Laurie connected me with several of the masterminds behind the festival, including Gergely Tello of the Workshop Foundation.  I first met Gergely and his wife after a screening of international dance film shorts, and he continued to be a generous and knowledgeable host (and translator!) throughout my stay.   After the film shorts screening, I also saw Louise Lecavalier and her company perform at TRAFÓ, a multidisciplinary arts center.  Lecavalier, formerly of La La La Human Steps, has formed her own ensemble in Montreal and is actively commissioning and performing new works.  She is an incredible force on stage.  After the show, I had the pleasure of meeting up with her other dancers and touring team over a meal of hearty Hungarian chicken soup.

The following night, I saw Sidi Larbi Cherkaoui‘s D’Avant at the Madách Színház.  The set for the evening-length work looked like a life-size version of the game Mousetrap, with all manner of scaffolding, ladders, ropes, poles and trap doors that give away.  When a harmony of acapella voices started to sing what sounded like Gregorian chants, I looked around for the musicians, but it was actually Larbi and his fellow performers.  They kept up the vocals throughout the whole work, once even giving Bonnie Tyler her due with a random rendition of “Total Eclipse of the Heart.”  I was moved by Larbi’s work, and the rest of the audience was too, as their applause fell into synchronous claps through many curtain calls.

My final show of the festival was also particularly memorable.  I started the evening with a shuttle bus ride to the Artus Contemporary Art Space on the Buda side of the river.  The Artus collective leases space in an old textile (?) factory.  There are two formal performance spaces, one of huge bowling alley-esque proportions and the other more modest and heated. But this performance occurred in the unrefurbished part of the building, a maze of concrete rooms, paint peeling, dusty, bare, and echoey.  At the outset of the show, we viewers were offered coats and blankets to ward off the cold, and then artist Cilla Nagy lead us on a site specific journey, inhabiting various rooms with short performance vignettes.  At one point she brought us into a low ceilinged room whose only light came from the blue flame of a gas heater.  The room was covered in dried leaves, which scratched and crunched and filled the room with a strong, earthy, autumnal smell.  It was both haunting and comforting as we stared into the blue-flamed darkness, and I felt very aware of the singularity of the moment.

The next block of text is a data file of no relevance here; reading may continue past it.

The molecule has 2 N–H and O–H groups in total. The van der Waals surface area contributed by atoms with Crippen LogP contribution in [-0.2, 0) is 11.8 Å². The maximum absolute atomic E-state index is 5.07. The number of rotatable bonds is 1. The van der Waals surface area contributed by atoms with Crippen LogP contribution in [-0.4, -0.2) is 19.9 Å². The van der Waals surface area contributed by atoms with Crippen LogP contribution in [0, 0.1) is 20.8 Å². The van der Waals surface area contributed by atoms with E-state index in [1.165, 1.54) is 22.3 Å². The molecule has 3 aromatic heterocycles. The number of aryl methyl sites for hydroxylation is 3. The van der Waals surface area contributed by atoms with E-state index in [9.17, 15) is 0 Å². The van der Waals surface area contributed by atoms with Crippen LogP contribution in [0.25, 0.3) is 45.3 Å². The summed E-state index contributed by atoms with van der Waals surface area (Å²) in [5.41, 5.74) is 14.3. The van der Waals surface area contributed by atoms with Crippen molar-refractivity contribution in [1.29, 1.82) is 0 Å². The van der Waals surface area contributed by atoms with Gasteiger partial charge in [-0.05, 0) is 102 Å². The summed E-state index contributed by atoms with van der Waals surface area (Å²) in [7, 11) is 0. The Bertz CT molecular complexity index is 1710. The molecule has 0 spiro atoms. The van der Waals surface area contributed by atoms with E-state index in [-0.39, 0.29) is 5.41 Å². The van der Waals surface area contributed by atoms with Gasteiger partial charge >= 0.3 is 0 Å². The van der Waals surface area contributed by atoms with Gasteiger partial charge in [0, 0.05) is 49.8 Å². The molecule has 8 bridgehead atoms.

Budapest in autumn glows.  I happened to hit a week that was still somewhat warm, so when I visited the famed Gellert thermal baths, I was still able to swim in one of the outdoor pools.  It felt a little surreal to be in a pool with leaves falling and autumn clearly in full swing.  Another meaningful experience was visiting the Kerepesi Cemetary near the main train station.  It’s a bit off the beaten path, but an ideal (and free!) place to get away from the city’s bustle.  Some of Hungary’s notable citizens are buried there, and walking around the many elaborate tombs and monuments was like visiting a sculpture garden.

Budapest has many festivals throughout the year, but the Budapest Autumn Festival captures the city at a particularly beautiful time.

A parting image:  Michael Jackson, immortalized in a life-size marzipan sculpture at the Szabo Marzipan Museum in Szentendre, not far from Budapest.